Familiarize yourself with local emergency services and healthcare facilities at your destination. Always keep your allergy medications accessible.  Be sure your travel companions are aware of how to administer them in case of an emergency.

Even with careful planning, allergic reactions can still occur unexpectedly. Mild allergic reactions can easily be handled with our Travel Emergency Kit.

Natural Remedies for Allergy Symptoms

(Just because something is labeled “natural” doesn’t mean it doesn’t have side effects or can interact with medications. Do your due diligence and if under medical care, consult your healthcare professional for guidance)

Natural remedies for allergy symptoms have been around for a long time. They tend to be effective but can take time, unlike allergy relief medications and creams.

Stinging Nettle (Urtica dioica):

Stinging nettle is a plant known for its medicinal properties, including its ability to relieve allergy symptoms. Research suggests that nettle leaf extract may possess anti-inflammatory and antihistamine properties, making it effective in reducing allergic reactions such as sneezing, itching, and nasal congestion. A study from the National College of Naturopathic Medicine found that stinging nettle use for allergy relief was rated higher than placebos in a 69-person, randomized, double-blind study.

How to use nettles: Brew nettles as a tea, or take them as a capsule in powdered form.


Quercetin is a flavonoid found in many fruits, vegetables, and herbs. It has antioxidant and anti-inflammatory properties that may help alleviate allergy symptoms by stabilizing mast cells and reducing the release of histamine.

How to benefit from quercetin: Consume foods rich in polyphenol-rich foods such as include onions, apples, citrus fruits, and leafy greens.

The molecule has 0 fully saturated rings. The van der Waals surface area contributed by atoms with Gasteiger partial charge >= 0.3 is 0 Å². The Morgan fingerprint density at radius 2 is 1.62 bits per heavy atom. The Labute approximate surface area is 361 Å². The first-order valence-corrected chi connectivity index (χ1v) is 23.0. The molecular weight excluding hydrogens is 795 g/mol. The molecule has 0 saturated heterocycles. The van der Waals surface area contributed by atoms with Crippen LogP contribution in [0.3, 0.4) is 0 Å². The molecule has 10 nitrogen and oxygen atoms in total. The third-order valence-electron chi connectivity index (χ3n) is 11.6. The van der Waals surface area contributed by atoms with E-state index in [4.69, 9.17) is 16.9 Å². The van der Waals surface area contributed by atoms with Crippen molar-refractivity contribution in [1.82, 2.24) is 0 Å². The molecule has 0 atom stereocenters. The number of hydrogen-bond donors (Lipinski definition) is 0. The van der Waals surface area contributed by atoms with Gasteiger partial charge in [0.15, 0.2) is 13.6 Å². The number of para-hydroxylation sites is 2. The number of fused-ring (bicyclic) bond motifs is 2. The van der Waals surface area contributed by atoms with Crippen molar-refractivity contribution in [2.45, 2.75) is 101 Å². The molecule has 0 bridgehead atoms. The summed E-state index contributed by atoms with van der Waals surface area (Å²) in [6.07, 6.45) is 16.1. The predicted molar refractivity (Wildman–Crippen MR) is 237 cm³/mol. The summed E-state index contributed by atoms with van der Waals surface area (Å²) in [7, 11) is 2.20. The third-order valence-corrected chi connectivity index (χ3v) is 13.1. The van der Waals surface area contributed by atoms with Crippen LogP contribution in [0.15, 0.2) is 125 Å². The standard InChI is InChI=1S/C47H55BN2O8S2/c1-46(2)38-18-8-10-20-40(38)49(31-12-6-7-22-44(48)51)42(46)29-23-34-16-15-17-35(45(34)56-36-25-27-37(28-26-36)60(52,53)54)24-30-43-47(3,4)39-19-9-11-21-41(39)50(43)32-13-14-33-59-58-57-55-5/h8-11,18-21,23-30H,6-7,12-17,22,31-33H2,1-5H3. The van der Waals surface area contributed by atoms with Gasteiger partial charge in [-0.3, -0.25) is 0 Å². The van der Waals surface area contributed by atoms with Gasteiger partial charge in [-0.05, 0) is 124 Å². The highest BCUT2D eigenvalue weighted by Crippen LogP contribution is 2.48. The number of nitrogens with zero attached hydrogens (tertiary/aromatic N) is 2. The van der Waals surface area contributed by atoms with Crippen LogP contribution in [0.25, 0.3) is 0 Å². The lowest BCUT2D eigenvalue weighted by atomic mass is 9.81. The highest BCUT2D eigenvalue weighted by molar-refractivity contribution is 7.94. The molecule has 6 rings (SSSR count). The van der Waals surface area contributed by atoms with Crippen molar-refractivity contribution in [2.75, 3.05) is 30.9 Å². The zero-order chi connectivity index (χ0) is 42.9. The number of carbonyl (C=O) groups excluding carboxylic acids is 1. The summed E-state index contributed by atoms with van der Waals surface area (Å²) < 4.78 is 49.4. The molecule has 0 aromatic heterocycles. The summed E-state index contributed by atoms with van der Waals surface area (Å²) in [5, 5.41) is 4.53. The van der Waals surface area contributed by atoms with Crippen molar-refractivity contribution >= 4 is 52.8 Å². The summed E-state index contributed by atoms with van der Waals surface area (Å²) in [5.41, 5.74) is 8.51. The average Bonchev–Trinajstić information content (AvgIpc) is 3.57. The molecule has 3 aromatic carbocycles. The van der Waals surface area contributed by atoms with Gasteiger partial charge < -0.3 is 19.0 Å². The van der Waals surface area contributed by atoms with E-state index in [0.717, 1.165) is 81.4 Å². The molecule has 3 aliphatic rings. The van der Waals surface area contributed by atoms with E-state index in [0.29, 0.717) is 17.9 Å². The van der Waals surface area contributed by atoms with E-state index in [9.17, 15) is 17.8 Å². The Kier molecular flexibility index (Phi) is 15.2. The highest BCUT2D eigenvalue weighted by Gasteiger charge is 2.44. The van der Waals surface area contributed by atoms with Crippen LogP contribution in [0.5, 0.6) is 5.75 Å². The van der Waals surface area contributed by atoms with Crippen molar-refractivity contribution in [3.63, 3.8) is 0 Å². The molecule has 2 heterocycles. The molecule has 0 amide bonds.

Butterbur (Petasites hybridus):

Butterbur is a member of the sunflower family of plants, it is related to the dandelion, marigold, dahlia, safflower, thistle, and artichoke Studies have shown that butterbur extract may be effective in relieving symptoms of allergic rhinitis, such as sneezing, nasal congestion, and itchy eyes. It works by inhibiting the production of leukotrienes, inflammatory chemicals that play a role in allergic reactions. It is also used to relieve and reduce allergy symptoms.

How to use butterbur: Butterbur is widely available in capsule form and also can be made into an allergy-relieving tea from dehydrated leaves.

Raw, local Honey:

Consuming locally sourced honey is a popular folk remedy for allergy symptoms. While scientific evidence is limited, some studies suggest that honey may help desensitize the body to pollen allergens over time, reducing allergic reactions.

How to use honey: Be sure to choose raw, local unprocessed honey for maximum potential benefits. It can take several months to desensitize to the local pollen.


Propolis is a mixture of pollen and beeswax collected by bees from certain plants and trees. Bees use it to build their hives. It might contain other products from the bees collecting pollen. It should be used with caution; however, it has documented anti-allergic, anti-inflammatory, and antioxidative effects that cannot be ignored.

How to use propolis: Propolis is available in a variety of forms, such as capsules, creams, ointments, gels, and mouth rinses. Use according to your needs.


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Written by Brooke Lounsbury

About our editorial team

The TWC Editorial team is comprised of various wellness practitioners from physiotherapists, acupuncturists, fitness instructors, herbalists, and MDs.

This article does not constitute medical advice. Please consult a healthcare provider for proper diagnosis and treatment.